Mid-life plasma Aβ-40:Aβ-42 ratio, but not plasma Aβ-42 level alone, was associated with significantly worse late-life decline in global cognition, after adjustment for multiple potential confounders. Similarly, a greater temporal increase in Aβ-40:Aβ-42 ratio – but not Aβ-42 itself – from mid-life to later-life also predicted a significantly faster rate of cognitive decline.
When comparing estimates associated with the mid-life plasma Aβ-40:Aβ-42 ratio vs. the change in plasma Aβ-40:Aβ-42 ratio since mid-life, temporal change since mid-life appeared to be a slightly stronger predictor of decline on one of the cognitive measures. Furthermore, the association between accelerated cognitive decline and the observed temporal increases in plasma Aβ-40:Aβ-42 ratio is compelling biologically, as it is compatible with a plausible mechanism. Specifically, decreases in CSF and plasma Aβ are expected over time as soluble Aβ peptide gradually accrues into insoluble Aβ plaques in the brain – a probable early event in AD pathogenesis.22
Indeed, CSF Aβ42 is observed to decline during development of amnestic MCI and AD. To the extent that peripheral decline in Aβ-42 may be greater than that of Aβ-40,23
a temporal change in the Aβ-40:Aβ-42 ratio may provide a stronger indication of this pathology than Aβ-42 itself or a single measure of the Aβ-40:Aβ-42 ratio.
To our knowledge, no prior studies involving large cohorts have addressed the predictive ability of both mid-life plasma Aβ and change in plasma Aβ since mid-life, with regard to decline on repeated cognitive measures. Thus, our findings contribute uniquely to the literature. Nevertheless, results from recent investigations involving older subjects appear consistent with our findings on the Aβ-40:Aβ-42 ratio, indicating that this may be the most valuable predictor in terms of plasma Aβ. Graff-Radford et al.7
observed an association (p=0.02) between lower late-life Aβ-42:Aβ-40 ratio (i.e., higher
Aβ-40:Aβ-42 ratio) and subsequent decline on the Mattis Dementia Rating Scale24
among 379 persons (median age=77 years at blood draw) administered cognitive testing approximately 5 years apart. Similarly, Sun et al.10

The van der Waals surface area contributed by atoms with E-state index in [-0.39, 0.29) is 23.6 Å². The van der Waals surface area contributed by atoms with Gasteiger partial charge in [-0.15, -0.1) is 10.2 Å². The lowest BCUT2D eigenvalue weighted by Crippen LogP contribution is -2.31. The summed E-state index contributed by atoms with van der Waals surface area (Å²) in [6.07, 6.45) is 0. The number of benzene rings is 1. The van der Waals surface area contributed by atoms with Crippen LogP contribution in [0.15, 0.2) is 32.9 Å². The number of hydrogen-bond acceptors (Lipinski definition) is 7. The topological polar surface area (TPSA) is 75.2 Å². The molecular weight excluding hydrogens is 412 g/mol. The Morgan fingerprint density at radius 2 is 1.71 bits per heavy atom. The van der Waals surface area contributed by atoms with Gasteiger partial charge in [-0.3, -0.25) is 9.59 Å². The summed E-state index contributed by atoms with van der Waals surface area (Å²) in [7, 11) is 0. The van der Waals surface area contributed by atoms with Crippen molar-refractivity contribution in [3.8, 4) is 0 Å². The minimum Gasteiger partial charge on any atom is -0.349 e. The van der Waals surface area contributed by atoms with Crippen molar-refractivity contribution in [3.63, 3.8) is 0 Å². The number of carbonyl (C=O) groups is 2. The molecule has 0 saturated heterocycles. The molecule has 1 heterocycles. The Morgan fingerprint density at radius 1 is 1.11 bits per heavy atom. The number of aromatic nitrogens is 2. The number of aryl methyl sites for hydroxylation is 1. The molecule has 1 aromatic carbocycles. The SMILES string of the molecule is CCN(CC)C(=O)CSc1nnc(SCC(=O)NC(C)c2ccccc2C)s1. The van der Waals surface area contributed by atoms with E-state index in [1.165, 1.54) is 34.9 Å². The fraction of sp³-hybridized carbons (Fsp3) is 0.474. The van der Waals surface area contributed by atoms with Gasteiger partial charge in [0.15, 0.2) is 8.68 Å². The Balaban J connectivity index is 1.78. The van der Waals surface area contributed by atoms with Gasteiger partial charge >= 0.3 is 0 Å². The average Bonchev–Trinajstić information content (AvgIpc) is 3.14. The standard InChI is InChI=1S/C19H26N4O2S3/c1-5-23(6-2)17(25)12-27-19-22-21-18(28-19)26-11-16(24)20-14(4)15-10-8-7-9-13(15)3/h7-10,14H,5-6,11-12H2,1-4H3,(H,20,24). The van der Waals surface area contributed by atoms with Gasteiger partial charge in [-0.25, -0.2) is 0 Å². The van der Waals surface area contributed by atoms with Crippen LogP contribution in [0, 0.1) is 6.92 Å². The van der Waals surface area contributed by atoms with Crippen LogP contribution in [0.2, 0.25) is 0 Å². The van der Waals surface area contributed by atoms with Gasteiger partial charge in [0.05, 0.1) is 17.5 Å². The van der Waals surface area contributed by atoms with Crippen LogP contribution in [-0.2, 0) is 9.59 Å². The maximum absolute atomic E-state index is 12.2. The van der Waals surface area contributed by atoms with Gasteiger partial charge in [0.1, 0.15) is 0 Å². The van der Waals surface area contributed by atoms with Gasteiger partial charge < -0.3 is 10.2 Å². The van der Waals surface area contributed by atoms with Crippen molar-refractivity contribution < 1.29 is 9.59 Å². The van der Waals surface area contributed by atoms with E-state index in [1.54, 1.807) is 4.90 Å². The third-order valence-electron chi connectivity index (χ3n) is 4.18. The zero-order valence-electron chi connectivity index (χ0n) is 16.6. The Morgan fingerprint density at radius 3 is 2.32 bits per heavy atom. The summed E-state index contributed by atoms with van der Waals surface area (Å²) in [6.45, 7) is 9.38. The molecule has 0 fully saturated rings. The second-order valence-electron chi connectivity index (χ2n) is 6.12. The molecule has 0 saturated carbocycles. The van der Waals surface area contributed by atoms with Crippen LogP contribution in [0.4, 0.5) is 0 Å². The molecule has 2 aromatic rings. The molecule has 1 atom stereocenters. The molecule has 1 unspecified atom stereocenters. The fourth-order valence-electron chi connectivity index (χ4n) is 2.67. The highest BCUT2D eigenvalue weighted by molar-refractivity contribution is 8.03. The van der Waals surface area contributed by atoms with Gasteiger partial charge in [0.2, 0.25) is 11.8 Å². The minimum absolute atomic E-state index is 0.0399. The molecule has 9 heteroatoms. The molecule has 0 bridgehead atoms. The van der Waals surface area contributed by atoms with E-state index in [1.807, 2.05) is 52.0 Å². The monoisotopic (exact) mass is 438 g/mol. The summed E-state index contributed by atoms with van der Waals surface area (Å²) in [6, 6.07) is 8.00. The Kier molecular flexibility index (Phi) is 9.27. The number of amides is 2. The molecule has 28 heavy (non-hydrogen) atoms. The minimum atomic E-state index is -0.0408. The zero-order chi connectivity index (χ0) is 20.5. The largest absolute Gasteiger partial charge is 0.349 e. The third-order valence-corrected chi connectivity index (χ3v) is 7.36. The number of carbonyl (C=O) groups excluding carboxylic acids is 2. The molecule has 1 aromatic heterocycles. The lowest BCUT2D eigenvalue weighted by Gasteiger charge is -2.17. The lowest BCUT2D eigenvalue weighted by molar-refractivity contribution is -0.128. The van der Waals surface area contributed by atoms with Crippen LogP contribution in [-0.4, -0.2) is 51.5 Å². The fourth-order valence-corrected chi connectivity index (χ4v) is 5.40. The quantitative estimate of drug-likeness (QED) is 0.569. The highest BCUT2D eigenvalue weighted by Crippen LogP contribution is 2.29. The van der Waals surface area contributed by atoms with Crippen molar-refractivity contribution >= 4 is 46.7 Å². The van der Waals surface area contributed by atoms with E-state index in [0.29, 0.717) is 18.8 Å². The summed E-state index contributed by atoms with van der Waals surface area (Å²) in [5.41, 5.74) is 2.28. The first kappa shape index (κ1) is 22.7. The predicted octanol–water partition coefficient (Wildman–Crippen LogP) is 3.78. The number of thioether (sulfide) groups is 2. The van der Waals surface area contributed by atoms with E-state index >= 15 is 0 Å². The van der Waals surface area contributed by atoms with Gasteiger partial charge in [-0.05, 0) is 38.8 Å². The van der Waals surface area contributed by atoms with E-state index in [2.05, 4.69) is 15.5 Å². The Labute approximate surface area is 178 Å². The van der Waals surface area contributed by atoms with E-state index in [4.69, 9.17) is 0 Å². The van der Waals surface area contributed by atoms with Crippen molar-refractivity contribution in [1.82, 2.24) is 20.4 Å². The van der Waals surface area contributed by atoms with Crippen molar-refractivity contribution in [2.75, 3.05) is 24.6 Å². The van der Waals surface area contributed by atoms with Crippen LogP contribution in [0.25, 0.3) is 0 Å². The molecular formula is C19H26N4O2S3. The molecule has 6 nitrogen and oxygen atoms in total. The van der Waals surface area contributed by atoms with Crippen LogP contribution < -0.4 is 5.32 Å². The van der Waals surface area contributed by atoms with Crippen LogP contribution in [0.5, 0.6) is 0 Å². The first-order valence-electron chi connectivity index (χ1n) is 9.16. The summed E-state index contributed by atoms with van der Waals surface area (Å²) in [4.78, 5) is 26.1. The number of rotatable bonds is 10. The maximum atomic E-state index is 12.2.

reported a cross-sectional association between higher late-life Aβ-40:Aβ-42 ratio and poorer cognition among depressed elders (mean age=73.8 years). Most5,7,8
but not all4
studies of dementia that have addressed ratios between plasma Aβ-40 and Aβ-42 have identified significant associations. Overall, it appears that longitudinal studies measuring the Aβ-40:Aβ-42 ratio may hold the most promise for using plasma Aβ to identify persons at risk for late-life cognitive dysfunction.
In addition to measuring change in Aβ over 10 years, the present study has several strengths. First, measuring mid-life Aβ values likely yields less confounding due to age (and the accompanying variability in levels with aging3,9
) or other related health variables (e.g., vascular disease). In addition, we adjusted for a variety of potential confounders, including depression, heart disease, hypertension and dyslipidemia. While we did not collect data on some vascular measures (e.g., white matter lesions), it is reassuring that we found no change in estimates after controlling for lifetime history of a wide array of cardio- and cerebrovascular factors. This was especially important, as vascular disease may affect plasma Aβ levels,4,25
and cardiovascular disease may have an independent path to cognitive decline.26
Finally, the use of repeated cognitive measures allowed evaluation of differences in paths of change.
Limitations should also be considered. First, overall CVs for plasma Aβ-40 and Aβ-42 were high, due to plate-to-plate variation. Measurement variation could result in underestimation of relations between plasma Aβ and cognition. However, within-plate measurement error was low, and analyses corrected for the between-plate variation. Moreover, there was excellent within-pair reliability; thus, analyses of intra-individual change in Aβ would be less affected by measurement variability. Finally, generalizability is a concern in our population of largely Caucasian, female health professionals. Although biological mechanisms among these women are likely similar to those in the general population, research addressing diversity is needed: e.g., studies may examine differing impacts of mid-life plasma Aβ on age-of-onset of cognitive decline among ethnic minorities.
In conclusion, this prospective study provides preliminary evidence that higher plasma Aβ-40:Aβ-42 ratios at mid-life and later-life, as well as increases in the Aβ-40:Aβ-42 ratio between mid-life and later-life, may predict cognitive decline. These associations require confirmation in other large-scale, longitudinal studies. Interestingly, mid-life Aβ-40:Aβ-42 alone predicted later-life cognitive decline, suggesting that this ratio may prove valuable for early identification of those at high risk of cognitive impairments. Nonetheless, more work is needed to address whether changes in plasma Aβ-40:Aβ-42 ratio since mid-life are ultimately more sensitive predictors than Aβ-40:Aβ-42 ratio at a single timepoint. The benefits of such work are clear. Plasma biomarkers could aid in targeting prevention within large populations, by identifying high risk individuals years before clinical symptoms are evident.